Overall this fifth annual CCT conference pointed out many interesting future directions. Especially, the increasing attention to spatial and embodied aspects of culture as well as emphasis on creative methodologies — including audiovisual and multi-method approaches — brings to the fore new thrilling work that is currently emerging.
My inspiration for video research was spurred by a few occurrences that took place in 2006-7. Firstly, I had just jumped on to my doctoral studies at the Helsinki School of Economics (currently known as Aalto University School of Economics) the previous year and was anxiously looking for new potential topics for my thesis work. I soon discovered that I needed to look outside of Finland to be able to find something interesting.
As it happened, I found myself first on an intensive course on Consumer Culture Theory (Odense, Denmark) headed by some of the most renowned figures in cultural consumer research, including Eric Arnould and Craig Thompson. The course instantly set the tone for my future work: I was caught to study the cultural aspects of consumption and consumer society from emerging approaches that stem largely from cultural anthropology and sociology.
Not long after, I took part in my first research congress: the 2nd Consumer Culture Theory Conference 2007 (at York University). This annual conference was organized for researchers employing qualitative, interpretive, ethnographic, videographic, netnographic and phenomenological approaches, in other words, in many ways emerging, if not completely novel approaches considering the dominant corpus of work within consumer and marketing research.
CCT conference was a success in many ways, not least because it also offered conjoined workshops designed for new students entering the field. I took part in the Video Ethnography Workshop, which was held for the third time. The purpose of this two-day workshop was to experience videographic research in a hands-on manner, guided by experts. After opening lectures on video-based research production, student teams were given camcorders and editing software as well as professional assistance for designing a small-scale video study in practice. By the end of the workshop we also presented our videos and received feedback.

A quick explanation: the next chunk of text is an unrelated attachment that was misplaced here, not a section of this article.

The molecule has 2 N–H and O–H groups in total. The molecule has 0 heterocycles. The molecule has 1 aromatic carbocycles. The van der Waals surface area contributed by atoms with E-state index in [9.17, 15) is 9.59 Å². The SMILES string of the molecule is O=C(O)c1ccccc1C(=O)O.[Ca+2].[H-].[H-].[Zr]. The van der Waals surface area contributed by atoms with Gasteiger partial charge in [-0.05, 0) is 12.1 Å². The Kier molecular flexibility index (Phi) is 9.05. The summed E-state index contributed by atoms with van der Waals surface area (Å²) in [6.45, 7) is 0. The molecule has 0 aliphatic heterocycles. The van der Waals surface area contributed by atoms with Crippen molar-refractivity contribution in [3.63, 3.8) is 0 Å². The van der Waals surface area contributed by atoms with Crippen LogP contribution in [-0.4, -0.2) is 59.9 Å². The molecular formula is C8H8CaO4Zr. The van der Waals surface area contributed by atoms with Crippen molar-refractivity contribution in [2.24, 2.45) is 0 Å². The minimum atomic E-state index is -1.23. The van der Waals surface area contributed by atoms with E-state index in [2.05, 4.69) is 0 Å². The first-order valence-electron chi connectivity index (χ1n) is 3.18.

During the assignment I ran into my future co-author, Kristine de Valck from HEC Paris. We conducted a video study in a local shopping mall interviewing and observing consumers about their personal styles. We got to experience some on-field action and stumbled upon a number of challenges typical for video research including 1) the difficulty of gaining access to people in such public environments and 2) the trouble of presenting camera in interview settings without scaring people away instantly. Despite of these, we managed to shoot some footage that we could edit and produce into a short film – my first videographic experiment.
The videography event was organized by Russell Belk and Robert Kozinets who have written several articles and book chapters about video research (see Belk and Kozinets 2005; Kozinets and Belk 2006). They have also founded the Association for Consumer Research Film Festival. Held annually in the North American ACR conference and in rotating years in Europe, Latin America and Asia Pacific, the film festival has spawned considerable interest among consumer researchers now for over 9 years.
As soon as the workshop was behind, I began to ponder how video research could work out for me. What is it good for? What makes it so compelling? Why hasn’t it been used previously? What new avenues could be opened up? Soon Kristine asked, if I could join her in Paris and to come up with a brand new video project. I knew this would be the perfect chance, so I was in…
Belk, R.W. & Kozinets, R.V. (2005) Videography in Marketing and Consumer Research. Qualitative Market Research, 8, 128-141.
Kozinets, R.V. & Belk, R.W. (2006). Camcorder Society: Quality Videography in Consumer and Marketing Research. In Handbook of Qualitative Research Methods in Marketing, R.W. Belk (ed), Cheltenham, UK: Edward Elgar Publishing Limited.